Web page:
Maybe I get too wound up about this part because of coming from two backgrounds:  1) as a singer, it is typical to see all the other parts (in choral music) plus piano accompaniment, and as a violinist, in orchestra we play often ALL the time, so there are NO rests!  No doubt the other instruments get used to counting.  I know I watched a percussionist doing a two-handed counting scheme that made me think of an abacus when he had a VERY LONG break before his next entrance.  Good idea.

As a performer in my string group Water Bear I noticed that in…

Heard The Deep played!

Well it was an exciting evening, a couple of weeks ago - I attended an early rehearsal of the orchestra and heard them play through my piece...  I enjoyed hearing the live instruments SO much!  Plus, finding out that the beginning motif in the strings that I was worried about - it sounds fine!  Although I guess the urge is to make tremolo sound sinister instead of playful waves, but it seems to WORK, and that is the main point.

The horns were all together for the first time playing my piece, and again they sounded good.  Cayenna is having them move to the front of the orchestra like soloists do who are featured, which I hadn't imagined for some reason... maybe I think the instrument is not easy to carry so we shouldn't make them move.  But is is great to be able to see AND hear them play.

Not all parts were represented, I'm not sure when the full personnel will be able to attend rehearsal - and I was musing how it must be tricky to be playing the piece, having no idea how …

Heal Yourself!

Okay, so I actually mean "Heal Myself", but in case you're wondering, this is what I've been working on this summer... my family doctor believes I have fibromyalgia, and I've had constant headaches for years now.  I'm trying many different approaches, including eating a nutrient-rich diet (Dr. Fuhrman), thyroid hormone replacement (which seemed to help but then made me feel worse even though the tests were still in the "normal" range), and probably most important: going gluten-free two years ago.  Exercise also helps, especially in water.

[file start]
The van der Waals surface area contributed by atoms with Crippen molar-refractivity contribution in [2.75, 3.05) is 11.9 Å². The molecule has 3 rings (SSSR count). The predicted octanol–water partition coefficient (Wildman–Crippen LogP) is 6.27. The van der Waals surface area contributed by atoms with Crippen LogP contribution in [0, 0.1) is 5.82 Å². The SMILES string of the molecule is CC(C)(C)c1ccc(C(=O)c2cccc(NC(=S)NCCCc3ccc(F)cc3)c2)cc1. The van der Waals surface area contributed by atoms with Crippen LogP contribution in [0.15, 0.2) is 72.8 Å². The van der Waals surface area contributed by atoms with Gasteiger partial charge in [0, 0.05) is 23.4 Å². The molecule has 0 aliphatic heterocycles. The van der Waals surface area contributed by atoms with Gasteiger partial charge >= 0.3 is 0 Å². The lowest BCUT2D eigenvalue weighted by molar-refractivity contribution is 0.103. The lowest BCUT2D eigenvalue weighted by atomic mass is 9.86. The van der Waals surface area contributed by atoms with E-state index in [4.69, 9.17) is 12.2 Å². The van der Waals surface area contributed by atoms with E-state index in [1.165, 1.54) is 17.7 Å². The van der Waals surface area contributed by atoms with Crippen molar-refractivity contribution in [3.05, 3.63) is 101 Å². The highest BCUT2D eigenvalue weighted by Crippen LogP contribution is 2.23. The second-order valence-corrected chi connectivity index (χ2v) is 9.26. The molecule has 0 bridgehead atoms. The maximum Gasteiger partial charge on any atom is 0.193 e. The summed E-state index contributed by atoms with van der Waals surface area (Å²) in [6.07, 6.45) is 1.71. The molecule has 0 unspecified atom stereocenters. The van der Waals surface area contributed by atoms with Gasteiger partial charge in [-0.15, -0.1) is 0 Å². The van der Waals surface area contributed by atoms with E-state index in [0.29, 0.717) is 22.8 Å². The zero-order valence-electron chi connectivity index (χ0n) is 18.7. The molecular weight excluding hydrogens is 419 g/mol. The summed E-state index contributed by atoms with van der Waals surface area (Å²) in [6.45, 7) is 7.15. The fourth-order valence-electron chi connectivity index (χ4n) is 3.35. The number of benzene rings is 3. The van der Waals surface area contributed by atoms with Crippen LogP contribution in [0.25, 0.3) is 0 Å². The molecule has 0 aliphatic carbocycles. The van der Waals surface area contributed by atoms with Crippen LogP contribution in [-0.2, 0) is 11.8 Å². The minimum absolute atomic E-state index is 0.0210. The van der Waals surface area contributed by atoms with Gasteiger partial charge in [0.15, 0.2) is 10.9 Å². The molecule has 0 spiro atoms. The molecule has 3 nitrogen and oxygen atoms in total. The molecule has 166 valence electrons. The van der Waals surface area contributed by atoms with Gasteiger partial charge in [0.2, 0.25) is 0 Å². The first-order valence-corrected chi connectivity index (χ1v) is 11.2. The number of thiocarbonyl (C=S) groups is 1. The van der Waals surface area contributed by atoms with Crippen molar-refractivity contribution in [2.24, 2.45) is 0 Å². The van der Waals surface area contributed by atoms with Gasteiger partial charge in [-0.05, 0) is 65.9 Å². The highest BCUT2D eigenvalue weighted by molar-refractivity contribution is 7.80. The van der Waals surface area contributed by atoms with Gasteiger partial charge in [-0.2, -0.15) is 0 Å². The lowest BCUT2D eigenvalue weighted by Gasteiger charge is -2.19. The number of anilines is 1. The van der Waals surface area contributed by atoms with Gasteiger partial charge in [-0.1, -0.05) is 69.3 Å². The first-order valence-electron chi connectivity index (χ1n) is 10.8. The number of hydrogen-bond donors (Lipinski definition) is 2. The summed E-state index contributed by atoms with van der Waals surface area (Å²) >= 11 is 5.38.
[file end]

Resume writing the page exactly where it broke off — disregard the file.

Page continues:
The latest idea I'm trying is to deal more directly with my back-of-head pain, by pursuing bodywork (the always wonderful and nurturing Sondra Hartman) and C1-C2 adjustments to encourage re-alignment of the top of my spinal column...  this is as well as growing muscles between my shoulder blades (mid-trapezius, lats) so that I use my arms with solid backing.  :)

Yes overall I am feeling improvements!  But I'…
Here's some wonderful music I collaborated on with the amazing Chris Weingarten awhile back, finally "finished".  I'm proud of my violin-playing, which is entirely due to how well the music Chris created engaged me.

First Page of Celebration of the Deep

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Friends, I forgot to tell you how I've changed the beginning of Celebration of the Deep!  I was tormented over how busy what I had written might sound, and for what purpose?  Really I wanted the french horn melody to shine over everything else.  And I seem to have a tendency to want to start every piece with a drone, why?  And I heard the opening of the second act of Tristan und Isolde by Wagner, where for what seems like a long time, all we are hearing is solo brass, maybe even one instrument at a time at first.... hm....  and so, I changed The Deep so that it starts with solo french horn, and THEN the strings come in... and I'm having them use tremolo bowing for the waves hitting shore effect (we can only hope...).

The Deep and the Greens